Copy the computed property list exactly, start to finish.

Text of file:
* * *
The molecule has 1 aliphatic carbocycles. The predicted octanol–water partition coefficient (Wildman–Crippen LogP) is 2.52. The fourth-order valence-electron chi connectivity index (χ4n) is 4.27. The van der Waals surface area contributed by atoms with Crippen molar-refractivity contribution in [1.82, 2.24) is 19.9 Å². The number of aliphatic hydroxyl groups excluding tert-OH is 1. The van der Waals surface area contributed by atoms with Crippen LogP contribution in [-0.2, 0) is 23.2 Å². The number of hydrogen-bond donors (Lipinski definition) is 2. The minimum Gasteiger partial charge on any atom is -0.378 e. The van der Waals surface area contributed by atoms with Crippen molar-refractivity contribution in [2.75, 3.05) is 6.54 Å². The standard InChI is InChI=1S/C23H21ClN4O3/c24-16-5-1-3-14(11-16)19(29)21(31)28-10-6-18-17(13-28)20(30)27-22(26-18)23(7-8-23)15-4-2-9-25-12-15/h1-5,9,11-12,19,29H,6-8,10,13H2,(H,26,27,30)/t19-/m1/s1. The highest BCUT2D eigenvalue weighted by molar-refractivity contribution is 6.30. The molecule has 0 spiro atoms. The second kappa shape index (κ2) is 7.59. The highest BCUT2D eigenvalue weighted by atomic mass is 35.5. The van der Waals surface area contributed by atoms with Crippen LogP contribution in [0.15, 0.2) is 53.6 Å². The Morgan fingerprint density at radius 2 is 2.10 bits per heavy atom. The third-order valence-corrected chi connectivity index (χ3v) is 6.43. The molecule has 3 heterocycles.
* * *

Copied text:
The molecule has 1 aliphatic carbocycles. The predicted octanol–water partition coefficient (Wildman–Crippen LogP) is 2.52. The fourth-order valence-electron chi connectivity index (χ4n) is 4.27. The van der Waals surface area contributed by atoms with Crippen molar-refractivity contribution in [1.82, 2.24) is 19.9 Å². The number of aliphatic hydroxyl groups excluding tert-OH is 1. The van der Waals surface area contributed by atoms with Crippen LogP contribution in [-0.2, 0) is 23.2 Å². The number of hydrogen-bond donors (Lipinski definition) is 2. The minimum Gasteiger partial charge on any atom is -0.378 e. The van der Waals surface area contributed by atoms with Crippen molar-refractivity contribution in [2.75, 3.05) is 6.54 Å². The standard InChI is InChI=1S/C23H21ClN4O3/c24-16-5-1-3-14(11-16)19(29)21(31)28-10-6-18-17(13-28)20(30)27-22(26-18)23(7-8-23)15-4-2-9-25-12-15/h1-5,9,11-12,19,29H,6-8,10,13H2,(H,26,27,30)/t19-/m1/s1. The highest BCUT2D eigenvalue weighted by molar-refractivity contribution is 6.30. The molecule has 0 spiro atoms. The second kappa shape index (κ2) is 7.59. The highest BCUT2D eigenvalue weighted by atomic mass is 35.5. The van der Waals surface area contributed by atoms with Crippen LogP contribution in [0.15, 0.2) is 53.6 Å². The Morgan fingerprint density at radius 2 is 2.10 bits per heavy atom. The third-order valence-corrected chi connectivity index (χ3v) is 6.43. The molecule has 3 heterocycles.